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Jacques Seligmann was born in Frankfurt-am-Main, the second son of a moderately successful flour merchant. In the 1860s he left for France and became a French citizen upon reaching legal age. His fluent French helped him get a job as an assistant with the leading Parisian auctioneer Maître Paul Chevallier. After learning much about the trade in Chevallier's Hôtel Drouot, Jacques moved on to work for Charles Mannheim. In 1880, at age twenty-two, he opened his own shop on the rue des Mathurins. Around 1900 his business became so large that he established the Galerie Seligmann on the Place Vendôme. The gallery was extremely successful and had as its main clients J.P. Morgan, William Randolph Hearst, and Joseph Widener. Eventually Jacques purchased the Palais de Sagan in Paris for larger exhibitions for his discriminating clients. Jacques' younger brother Arnold had been his partner in the Place Vendôme firm, but a 1912 quarrel between the two resulted in a legal split. Arnold remained at the Place Vendôme branch under the firm name Arnold Seligmann & Cie., while Jacques consolidated his activities at Sagan as J. Seligmann & Cie., later J. Seligmann et Fils.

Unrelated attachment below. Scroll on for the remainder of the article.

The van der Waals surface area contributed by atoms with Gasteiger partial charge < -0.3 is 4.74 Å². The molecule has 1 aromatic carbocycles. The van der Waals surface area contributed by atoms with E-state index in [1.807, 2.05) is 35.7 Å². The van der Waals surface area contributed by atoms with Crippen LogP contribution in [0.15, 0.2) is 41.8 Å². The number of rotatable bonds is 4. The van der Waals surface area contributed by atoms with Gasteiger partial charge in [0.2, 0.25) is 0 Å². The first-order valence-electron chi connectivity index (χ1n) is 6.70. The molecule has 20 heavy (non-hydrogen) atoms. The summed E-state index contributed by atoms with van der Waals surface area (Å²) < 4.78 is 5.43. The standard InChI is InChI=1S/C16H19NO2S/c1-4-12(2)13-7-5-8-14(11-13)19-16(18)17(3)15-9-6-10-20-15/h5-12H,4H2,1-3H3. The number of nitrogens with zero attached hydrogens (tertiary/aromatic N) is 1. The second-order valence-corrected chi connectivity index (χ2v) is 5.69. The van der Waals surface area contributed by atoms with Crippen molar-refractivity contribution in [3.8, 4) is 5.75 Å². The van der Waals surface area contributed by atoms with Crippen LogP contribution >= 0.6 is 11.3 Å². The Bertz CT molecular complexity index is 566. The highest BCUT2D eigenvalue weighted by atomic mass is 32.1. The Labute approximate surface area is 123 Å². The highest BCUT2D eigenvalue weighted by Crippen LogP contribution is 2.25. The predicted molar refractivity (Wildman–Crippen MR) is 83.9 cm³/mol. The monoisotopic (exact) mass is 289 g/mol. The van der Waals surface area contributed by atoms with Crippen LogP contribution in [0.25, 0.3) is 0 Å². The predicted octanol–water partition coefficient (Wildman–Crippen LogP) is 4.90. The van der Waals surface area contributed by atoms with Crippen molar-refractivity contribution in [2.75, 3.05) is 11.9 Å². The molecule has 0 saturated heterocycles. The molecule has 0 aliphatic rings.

Jacques had made annual visits to New York, which prompted him to open a branch of his gallery there in 1913, in the former E.H. Harriman house at 705 Fifth Avenue. The New York branch was managed beginning in 1920 by Jacques' son Germain [1893-1978]. Arnold Seligmann died c. 1935, and was succeeded in the business by his son, Jean, who was executed by the Nazis during World War II. Following Jean's death, Jacques' two sons managed the Seligmann enterprises: François-Gerard in Paris and Germain in New York.